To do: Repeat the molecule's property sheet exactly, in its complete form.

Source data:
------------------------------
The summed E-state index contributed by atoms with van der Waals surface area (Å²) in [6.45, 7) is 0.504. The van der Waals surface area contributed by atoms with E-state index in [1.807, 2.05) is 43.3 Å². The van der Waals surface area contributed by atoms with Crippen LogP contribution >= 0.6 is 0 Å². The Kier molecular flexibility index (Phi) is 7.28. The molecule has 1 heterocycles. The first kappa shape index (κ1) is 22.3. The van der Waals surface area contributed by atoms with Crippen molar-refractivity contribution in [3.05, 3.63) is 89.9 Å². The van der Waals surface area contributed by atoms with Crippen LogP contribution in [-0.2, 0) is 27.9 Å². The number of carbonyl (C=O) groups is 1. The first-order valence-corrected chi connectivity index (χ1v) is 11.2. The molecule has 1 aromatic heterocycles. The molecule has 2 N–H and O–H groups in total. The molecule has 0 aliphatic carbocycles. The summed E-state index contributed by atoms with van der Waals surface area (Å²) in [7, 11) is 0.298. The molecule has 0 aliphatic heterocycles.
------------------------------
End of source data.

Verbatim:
The summed E-state index contributed by atoms with van der Waals surface area (Å²) in [6.45, 7) is 0.504. The van der Waals surface area contributed by atoms with E-state index in [1.807, 2.05) is 43.3 Å². The van der Waals surface area contributed by atoms with Crippen LogP contribution >= 0.6 is 0 Å². The Kier molecular flexibility index (Phi) is 7.28. The molecule has 1 heterocycles. The first kappa shape index (κ1) is 22.3. The van der Waals surface area contributed by atoms with Crippen molar-refractivity contribution in [3.05, 3.63) is 89.9 Å². The van der Waals surface area contributed by atoms with Crippen LogP contribution in [-0.2, 0) is 27.9 Å². The number of carbonyl (C=O) groups is 1. The first-order valence-corrected chi connectivity index (χ1v) is 11.2. The molecule has 1 aromatic heterocycles. The molecule has 2 N–H and O–H groups in total. The molecule has 0 aliphatic carbocycles. The summed E-state index contributed by atoms with van der Waals surface area (Å²) in [7, 11) is 0.298. The molecule has 0 aliphatic heterocycles.